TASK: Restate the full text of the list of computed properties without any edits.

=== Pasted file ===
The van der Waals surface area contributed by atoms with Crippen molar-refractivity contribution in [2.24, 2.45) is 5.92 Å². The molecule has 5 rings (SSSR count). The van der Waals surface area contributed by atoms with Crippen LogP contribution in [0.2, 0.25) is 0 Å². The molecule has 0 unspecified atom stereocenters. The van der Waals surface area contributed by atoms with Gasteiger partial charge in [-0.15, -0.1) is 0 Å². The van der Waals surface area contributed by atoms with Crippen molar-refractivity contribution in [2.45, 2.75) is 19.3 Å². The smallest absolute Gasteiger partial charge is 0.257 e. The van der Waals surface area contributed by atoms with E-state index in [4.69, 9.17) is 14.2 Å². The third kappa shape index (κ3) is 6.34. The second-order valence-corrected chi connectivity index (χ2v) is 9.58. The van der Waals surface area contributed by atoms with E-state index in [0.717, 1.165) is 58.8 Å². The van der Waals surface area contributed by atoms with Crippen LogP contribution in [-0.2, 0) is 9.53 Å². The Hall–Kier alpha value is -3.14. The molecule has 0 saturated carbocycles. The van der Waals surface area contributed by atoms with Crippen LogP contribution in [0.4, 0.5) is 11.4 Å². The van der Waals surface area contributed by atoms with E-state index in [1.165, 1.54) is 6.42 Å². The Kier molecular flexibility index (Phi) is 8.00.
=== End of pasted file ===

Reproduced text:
The van der Waals surface area contributed by atoms with Crippen molar-refractivity contribution in [2.24, 2.45) is 5.92 Å². The molecule has 5 rings (SSSR count). The van der Waals surface area contributed by atoms with Crippen LogP contribution in [0.2, 0.25) is 0 Å². The molecule has 0 unspecified atom stereocenters. The van der Waals surface area contributed by atoms with Gasteiger partial charge in [-0.15, -0.1) is 0 Å². The van der Waals surface area contributed by atoms with Crippen molar-refractivity contribution in [2.45, 2.75) is 19.3 Å². The smallest absolute Gasteiger partial charge is 0.257 e. The van der Waals surface area contributed by atoms with E-state index in [4.69, 9.17) is 14.2 Å². The third kappa shape index (κ3) is 6.34. The second-order valence-corrected chi connectivity index (χ2v) is 9.58. The van der Waals surface area contributed by atoms with E-state index in [0.717, 1.165) is 58.8 Å². The van der Waals surface area contributed by atoms with Crippen LogP contribution in [-0.2, 0) is 9.53 Å². The Hall–Kier alpha value is -3.14. The molecule has 0 saturated carbocycles. The van der Waals surface area contributed by atoms with Crippen LogP contribution in [0.4, 0.5) is 11.4 Å². The van der Waals surface area contributed by atoms with E-state index in [1.165, 1.54) is 6.42 Å². The Kier molecular flexibility index (Phi) is 8.00.